Reporting Roseanne Tellez
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CHICAGO (CBS) — They’re new. They’re hip. They’re fast.
We’re talking about phone apps that let you pay for coffee, food and even merchandise by waving your phone at the checkout register. But as CBS 2’s Roseanne Tellez reports, these apps could cost you more than you bargained for.
Busy accountant Tom Osler barely has time to eat lunch during tax season. To save time, he pays his tab in seconds with a mobile payment app.
There’s no signing a credit card charge slip, no getting asked for identification. While that’s quick and convenient, it has some experts worried.
“That’s a huge security risk,” expert Hemanshu Nigam says.
The FTC wants to weigh the pros and cons of mobile app technology to consumers, including what happens if someone steals your phone.
“How does the retailer know that that is in fact the right consumer who has that phone,” the commission’s Patricia Poss says.
Some apps allow you to use a password to unlock your account. Experts say that’s a good idea. They also say you’re better off linking a mobile payment app to a credit card rather than to a debit card because it’s harder to dispute purchases with a debit card.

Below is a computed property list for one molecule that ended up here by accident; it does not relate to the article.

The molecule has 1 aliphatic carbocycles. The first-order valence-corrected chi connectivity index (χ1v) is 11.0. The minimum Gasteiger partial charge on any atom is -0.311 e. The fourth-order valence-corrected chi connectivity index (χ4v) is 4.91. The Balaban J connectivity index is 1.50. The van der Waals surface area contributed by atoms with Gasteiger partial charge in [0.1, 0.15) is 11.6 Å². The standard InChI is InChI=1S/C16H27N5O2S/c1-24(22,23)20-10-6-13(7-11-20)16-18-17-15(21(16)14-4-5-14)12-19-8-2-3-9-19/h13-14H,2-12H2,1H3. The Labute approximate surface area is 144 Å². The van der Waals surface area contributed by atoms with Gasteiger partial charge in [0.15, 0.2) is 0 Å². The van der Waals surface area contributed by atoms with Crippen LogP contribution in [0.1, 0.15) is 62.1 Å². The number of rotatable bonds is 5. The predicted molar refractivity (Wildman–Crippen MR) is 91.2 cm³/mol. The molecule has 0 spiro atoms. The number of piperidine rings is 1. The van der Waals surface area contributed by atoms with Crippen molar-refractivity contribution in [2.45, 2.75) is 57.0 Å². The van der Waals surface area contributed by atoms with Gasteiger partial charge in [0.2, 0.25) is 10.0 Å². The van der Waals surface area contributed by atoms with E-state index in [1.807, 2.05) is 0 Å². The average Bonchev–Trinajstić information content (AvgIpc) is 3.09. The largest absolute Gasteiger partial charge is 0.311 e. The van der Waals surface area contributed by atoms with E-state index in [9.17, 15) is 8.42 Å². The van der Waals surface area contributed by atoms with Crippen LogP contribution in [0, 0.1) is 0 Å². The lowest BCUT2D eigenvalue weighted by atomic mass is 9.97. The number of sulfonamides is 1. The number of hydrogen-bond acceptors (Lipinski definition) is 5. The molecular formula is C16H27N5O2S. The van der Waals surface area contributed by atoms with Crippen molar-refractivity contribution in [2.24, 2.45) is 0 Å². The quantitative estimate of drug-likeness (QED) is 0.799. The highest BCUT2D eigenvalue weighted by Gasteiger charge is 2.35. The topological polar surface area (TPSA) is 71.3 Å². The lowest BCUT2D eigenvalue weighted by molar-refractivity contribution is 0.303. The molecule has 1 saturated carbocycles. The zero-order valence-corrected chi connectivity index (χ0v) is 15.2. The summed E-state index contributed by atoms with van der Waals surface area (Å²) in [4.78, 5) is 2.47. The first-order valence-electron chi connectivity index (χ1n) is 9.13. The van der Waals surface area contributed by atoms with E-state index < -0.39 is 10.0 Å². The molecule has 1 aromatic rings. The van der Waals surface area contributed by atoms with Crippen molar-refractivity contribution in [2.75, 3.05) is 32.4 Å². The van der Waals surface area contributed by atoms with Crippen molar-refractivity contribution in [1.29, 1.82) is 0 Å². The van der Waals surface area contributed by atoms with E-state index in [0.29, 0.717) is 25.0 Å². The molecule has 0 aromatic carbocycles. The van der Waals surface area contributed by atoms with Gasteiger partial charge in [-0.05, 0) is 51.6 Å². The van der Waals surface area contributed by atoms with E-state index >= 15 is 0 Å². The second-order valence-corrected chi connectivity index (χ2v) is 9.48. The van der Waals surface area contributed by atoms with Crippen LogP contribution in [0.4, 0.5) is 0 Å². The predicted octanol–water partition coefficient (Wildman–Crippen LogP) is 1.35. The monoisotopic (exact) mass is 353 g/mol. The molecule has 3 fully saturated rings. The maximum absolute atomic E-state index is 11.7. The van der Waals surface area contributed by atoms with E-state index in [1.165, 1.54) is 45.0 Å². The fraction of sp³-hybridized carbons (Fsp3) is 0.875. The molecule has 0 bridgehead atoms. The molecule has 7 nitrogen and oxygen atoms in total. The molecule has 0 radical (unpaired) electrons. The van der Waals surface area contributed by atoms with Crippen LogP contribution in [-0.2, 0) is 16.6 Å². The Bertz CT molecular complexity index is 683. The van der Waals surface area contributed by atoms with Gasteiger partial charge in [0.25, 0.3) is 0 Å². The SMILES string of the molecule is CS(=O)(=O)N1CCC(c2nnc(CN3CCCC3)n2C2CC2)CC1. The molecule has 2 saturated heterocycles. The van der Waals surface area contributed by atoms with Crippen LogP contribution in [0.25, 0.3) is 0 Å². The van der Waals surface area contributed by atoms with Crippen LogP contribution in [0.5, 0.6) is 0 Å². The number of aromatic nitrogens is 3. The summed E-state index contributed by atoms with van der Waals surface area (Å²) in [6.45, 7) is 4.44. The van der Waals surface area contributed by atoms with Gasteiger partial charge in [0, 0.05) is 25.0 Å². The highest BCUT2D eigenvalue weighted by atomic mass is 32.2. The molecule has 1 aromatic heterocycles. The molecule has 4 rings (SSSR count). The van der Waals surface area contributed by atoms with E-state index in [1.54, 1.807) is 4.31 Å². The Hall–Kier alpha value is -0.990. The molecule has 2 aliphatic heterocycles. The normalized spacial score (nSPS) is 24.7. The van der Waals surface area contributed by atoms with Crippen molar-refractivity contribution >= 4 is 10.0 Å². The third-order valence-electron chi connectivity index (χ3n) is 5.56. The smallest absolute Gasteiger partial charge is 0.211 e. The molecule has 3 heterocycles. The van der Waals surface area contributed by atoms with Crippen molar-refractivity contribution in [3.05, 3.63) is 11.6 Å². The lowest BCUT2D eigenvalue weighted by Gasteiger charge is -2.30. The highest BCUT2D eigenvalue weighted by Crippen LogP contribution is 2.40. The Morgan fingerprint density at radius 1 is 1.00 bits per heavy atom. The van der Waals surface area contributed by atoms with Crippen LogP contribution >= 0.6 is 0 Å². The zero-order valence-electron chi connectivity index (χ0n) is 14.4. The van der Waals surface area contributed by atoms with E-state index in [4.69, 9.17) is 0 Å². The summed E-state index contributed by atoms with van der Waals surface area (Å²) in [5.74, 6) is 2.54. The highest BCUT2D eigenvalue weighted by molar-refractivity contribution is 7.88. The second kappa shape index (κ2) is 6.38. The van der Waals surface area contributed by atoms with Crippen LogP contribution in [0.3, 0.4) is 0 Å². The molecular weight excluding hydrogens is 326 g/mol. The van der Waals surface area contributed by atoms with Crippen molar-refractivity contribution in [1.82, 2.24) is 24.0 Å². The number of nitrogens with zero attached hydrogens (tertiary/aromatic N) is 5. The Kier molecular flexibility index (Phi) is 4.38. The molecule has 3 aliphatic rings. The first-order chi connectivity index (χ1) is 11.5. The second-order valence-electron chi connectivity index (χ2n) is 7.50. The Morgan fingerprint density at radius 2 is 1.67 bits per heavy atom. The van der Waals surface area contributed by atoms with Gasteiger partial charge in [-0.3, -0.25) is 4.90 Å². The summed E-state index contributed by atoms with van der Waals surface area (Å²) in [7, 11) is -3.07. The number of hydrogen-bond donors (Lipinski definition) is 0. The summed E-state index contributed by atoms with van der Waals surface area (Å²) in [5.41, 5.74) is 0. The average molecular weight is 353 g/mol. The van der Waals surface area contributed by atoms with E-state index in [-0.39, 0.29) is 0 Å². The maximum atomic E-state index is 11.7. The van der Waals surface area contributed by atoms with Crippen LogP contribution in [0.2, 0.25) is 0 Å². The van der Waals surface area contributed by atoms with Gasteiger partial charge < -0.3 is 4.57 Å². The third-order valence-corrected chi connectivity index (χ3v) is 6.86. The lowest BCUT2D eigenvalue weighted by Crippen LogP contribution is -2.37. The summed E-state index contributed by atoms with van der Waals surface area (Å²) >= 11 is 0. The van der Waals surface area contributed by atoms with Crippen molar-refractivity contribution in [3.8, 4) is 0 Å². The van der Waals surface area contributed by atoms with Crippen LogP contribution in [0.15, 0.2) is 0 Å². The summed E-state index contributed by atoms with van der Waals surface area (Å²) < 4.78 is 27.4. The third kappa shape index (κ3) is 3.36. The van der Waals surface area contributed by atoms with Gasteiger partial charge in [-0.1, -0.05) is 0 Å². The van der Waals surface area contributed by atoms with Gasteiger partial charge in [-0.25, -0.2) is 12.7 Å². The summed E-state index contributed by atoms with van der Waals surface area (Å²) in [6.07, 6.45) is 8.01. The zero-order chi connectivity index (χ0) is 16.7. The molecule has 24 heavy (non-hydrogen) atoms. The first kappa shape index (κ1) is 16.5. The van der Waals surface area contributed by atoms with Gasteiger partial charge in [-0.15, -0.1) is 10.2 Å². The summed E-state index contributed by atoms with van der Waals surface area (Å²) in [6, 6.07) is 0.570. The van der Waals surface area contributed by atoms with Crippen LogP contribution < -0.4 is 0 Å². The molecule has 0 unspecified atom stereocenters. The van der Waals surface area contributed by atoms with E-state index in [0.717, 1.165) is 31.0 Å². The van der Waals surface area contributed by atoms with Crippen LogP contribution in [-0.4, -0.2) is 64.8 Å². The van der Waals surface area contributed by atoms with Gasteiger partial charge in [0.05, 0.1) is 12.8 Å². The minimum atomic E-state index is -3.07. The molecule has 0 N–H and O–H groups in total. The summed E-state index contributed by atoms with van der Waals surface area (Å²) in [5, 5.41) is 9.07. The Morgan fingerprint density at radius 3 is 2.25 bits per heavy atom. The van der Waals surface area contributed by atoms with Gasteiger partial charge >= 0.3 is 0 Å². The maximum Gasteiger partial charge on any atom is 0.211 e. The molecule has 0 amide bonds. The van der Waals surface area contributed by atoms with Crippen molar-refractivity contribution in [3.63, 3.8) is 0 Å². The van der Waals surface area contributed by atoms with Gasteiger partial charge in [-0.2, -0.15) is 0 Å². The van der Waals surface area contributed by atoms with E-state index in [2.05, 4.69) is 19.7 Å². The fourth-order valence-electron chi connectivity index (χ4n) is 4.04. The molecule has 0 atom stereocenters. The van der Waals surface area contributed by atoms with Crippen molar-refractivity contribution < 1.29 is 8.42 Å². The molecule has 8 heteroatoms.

“When that bank account debit is done, it’s an immediate removal of money from your bank — it’s gone,” Nigam says.
The FTC says before you download a mobile payment app, be sure to find out,
Who can you call if something goes wrong? Can you dispute purchases with the mobile payment provider? How can you get your money back? Does the company provide protection for fraudulent transactions?
Another concern: Who is tracking your buying habits?
“One of the things we want to look at is what information is collected from
Consumers; how is it transferred and who actually gets access?” Poss says.
Osler, the accountant, gets “spam” promotional emails from his payment provider, but he loves the loyalty rewards that come with using the app. The day he signed up, he even got his lunch for half price.
But, he is careful to keep his phone password-protected.
“I feel secure that my device is locked,” Osler says.
Security experts say if you have a mobile payment app installed on your phone and it gets stolen, be sure to alert your credit card company, bank and phone company as soon as possible to help avoid being billed for transactions you did not make.